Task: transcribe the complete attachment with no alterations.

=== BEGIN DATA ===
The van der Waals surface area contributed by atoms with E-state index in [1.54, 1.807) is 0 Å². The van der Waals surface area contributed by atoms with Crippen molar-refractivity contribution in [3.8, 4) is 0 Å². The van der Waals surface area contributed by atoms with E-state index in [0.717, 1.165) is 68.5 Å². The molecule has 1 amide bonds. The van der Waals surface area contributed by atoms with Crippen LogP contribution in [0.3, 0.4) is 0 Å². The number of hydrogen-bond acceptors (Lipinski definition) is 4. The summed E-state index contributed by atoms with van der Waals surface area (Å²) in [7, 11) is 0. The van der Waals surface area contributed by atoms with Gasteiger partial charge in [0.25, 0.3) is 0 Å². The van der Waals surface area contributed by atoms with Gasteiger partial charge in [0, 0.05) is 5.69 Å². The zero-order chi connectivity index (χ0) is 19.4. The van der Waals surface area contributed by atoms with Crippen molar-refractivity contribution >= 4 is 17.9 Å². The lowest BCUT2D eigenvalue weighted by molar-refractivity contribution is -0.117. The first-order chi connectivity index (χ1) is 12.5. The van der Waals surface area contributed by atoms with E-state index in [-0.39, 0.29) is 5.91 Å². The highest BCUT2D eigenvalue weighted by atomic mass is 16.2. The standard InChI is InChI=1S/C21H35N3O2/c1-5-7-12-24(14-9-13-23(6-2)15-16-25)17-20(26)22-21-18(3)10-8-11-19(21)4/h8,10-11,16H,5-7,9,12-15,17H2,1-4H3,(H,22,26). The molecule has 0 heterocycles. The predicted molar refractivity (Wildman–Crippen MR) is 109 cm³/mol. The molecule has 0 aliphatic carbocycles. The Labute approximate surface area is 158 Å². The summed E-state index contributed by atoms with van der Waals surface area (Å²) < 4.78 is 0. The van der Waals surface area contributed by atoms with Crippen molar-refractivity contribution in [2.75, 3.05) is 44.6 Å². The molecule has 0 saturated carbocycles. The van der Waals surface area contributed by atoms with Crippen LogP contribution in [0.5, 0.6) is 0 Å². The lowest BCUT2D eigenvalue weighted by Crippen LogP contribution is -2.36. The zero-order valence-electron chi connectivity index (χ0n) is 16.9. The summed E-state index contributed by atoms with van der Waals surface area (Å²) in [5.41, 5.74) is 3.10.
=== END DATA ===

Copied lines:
The van der Waals surface area contributed by atoms with E-state index in [1.54, 1.807) is 0 Å². The van der Waals surface area contributed by atoms with Crippen molar-refractivity contribution in [3.8, 4) is 0 Å². The van der Waals surface area contributed by atoms with E-state index in [0.717, 1.165) is 68.5 Å². The molecule has 1 amide bonds. The van der Waals surface area contributed by atoms with Crippen LogP contribution in [0.3, 0.4) is 0 Å². The number of hydrogen-bond acceptors (Lipinski definition) is 4. The summed E-state index contributed by atoms with van der Waals surface area (Å²) in [7, 11) is 0. The van der Waals surface area contributed by atoms with Gasteiger partial charge in [0.25, 0.3) is 0 Å². The van der Waals surface area contributed by atoms with Gasteiger partial charge in [0, 0.05) is 5.69 Å². The zero-order chi connectivity index (χ0) is 19.4. The van der Waals surface area contributed by atoms with Crippen molar-refractivity contribution >= 4 is 17.9 Å². The lowest BCUT2D eigenvalue weighted by molar-refractivity contribution is -0.117. The first-order chi connectivity index (χ1) is 12.5. The van der Waals surface area contributed by atoms with E-state index in [-0.39, 0.29) is 5.91 Å². The highest BCUT2D eigenvalue weighted by atomic mass is 16.2. The standard InChI is InChI=1S/C21H35N3O2/c1-5-7-12-24(14-9-13-23(6-2)15-16-25)17-20(26)22-21-18(3)10-8-11-19(21)4/h8,10-11,16H,5-7,9,12-15,17H2,1-4H3,(H,22,26). The molecule has 0 heterocycles. The predicted molar refractivity (Wildman–Crippen MR) is 109 cm³/mol. The molecule has 0 aliphatic carbocycles. The Labute approximate surface area is 158 Å². The summed E-state index contributed by atoms with van der Waals surface area (Å²) < 4.78 is 0. The van der Waals surface area contributed by atoms with Crippen molar-refractivity contribution in [2.75, 3.05) is 44.6 Å². The molecule has 0 saturated carbocycles. The van der Waals surface area contributed by atoms with Crippen LogP contribution in [0.5, 0.6) is 0 Å². The lowest BCUT2D eigenvalue weighted by Crippen LogP contribution is -2.36. The zero-order valence-electron chi connectivity index (χ0n) is 16.9. The summed E-state index contributed by atoms with van der Waals surface area (Å²) in [5.41, 5.74) is 3.10.